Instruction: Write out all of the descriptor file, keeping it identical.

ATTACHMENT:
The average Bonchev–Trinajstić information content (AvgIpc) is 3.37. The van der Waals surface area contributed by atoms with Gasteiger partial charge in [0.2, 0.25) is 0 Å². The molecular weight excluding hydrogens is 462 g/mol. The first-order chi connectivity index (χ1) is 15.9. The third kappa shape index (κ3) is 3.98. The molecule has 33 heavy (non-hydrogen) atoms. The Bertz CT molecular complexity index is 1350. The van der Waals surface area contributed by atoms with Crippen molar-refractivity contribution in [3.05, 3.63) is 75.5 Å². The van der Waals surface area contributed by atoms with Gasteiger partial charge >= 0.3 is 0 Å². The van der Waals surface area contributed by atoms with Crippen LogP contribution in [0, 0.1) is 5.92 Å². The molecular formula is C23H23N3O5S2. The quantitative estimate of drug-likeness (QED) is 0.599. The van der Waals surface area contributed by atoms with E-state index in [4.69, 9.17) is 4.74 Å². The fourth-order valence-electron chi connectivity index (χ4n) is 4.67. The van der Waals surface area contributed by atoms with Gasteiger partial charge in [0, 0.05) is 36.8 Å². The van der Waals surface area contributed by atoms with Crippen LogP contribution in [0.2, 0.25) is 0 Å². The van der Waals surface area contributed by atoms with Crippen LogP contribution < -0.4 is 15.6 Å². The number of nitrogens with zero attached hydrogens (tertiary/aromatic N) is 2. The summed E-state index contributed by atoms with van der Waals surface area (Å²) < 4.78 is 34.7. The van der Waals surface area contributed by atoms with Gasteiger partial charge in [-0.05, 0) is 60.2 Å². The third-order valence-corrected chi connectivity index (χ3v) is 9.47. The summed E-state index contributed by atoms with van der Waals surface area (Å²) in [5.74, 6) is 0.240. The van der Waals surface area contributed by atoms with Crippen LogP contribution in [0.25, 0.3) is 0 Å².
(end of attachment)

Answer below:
The average Bonchev–Trinajstić information content (AvgIpc) is 3.37. The van der Waals surface area contributed by atoms with Gasteiger partial charge in [0.2, 0.25) is 0 Å². The molecular weight excluding hydrogens is 462 g/mol. The first-order chi connectivity index (χ1) is 15.9. The third kappa shape index (κ3) is 3.98. The molecule has 33 heavy (non-hydrogen) atoms. The Bertz CT molecular complexity index is 1350. The van der Waals surface area contributed by atoms with Crippen molar-refractivity contribution in [3.05, 3.63) is 75.5 Å². The van der Waals surface area contributed by atoms with Gasteiger partial charge >= 0.3 is 0 Å². The van der Waals surface area contributed by atoms with Crippen LogP contribution in [0, 0.1) is 5.92 Å². The molecular formula is C23H23N3O5S2. The quantitative estimate of drug-likeness (QED) is 0.599. The van der Waals surface area contributed by atoms with E-state index in [4.69, 9.17) is 4.74 Å². The fourth-order valence-electron chi connectivity index (χ4n) is 4.67. The van der Waals surface area contributed by atoms with Gasteiger partial charge in [0, 0.05) is 36.8 Å². The van der Waals surface area contributed by atoms with Crippen LogP contribution in [0.2, 0.25) is 0 Å². The van der Waals surface area contributed by atoms with Crippen LogP contribution < -0.4 is 15.6 Å². The number of nitrogens with zero attached hydrogens (tertiary/aromatic N) is 2. The summed E-state index contributed by atoms with van der Waals surface area (Å²) < 4.78 is 34.7. The van der Waals surface area contributed by atoms with Gasteiger partial charge in [-0.05, 0) is 60.2 Å². The third-order valence-corrected chi connectivity index (χ3v) is 9.47. The summed E-state index contributed by atoms with van der Waals surface area (Å²) in [5.74, 6) is 0.240. The van der Waals surface area contributed by atoms with Crippen LogP contribution in [0.25, 0.3) is 0 Å².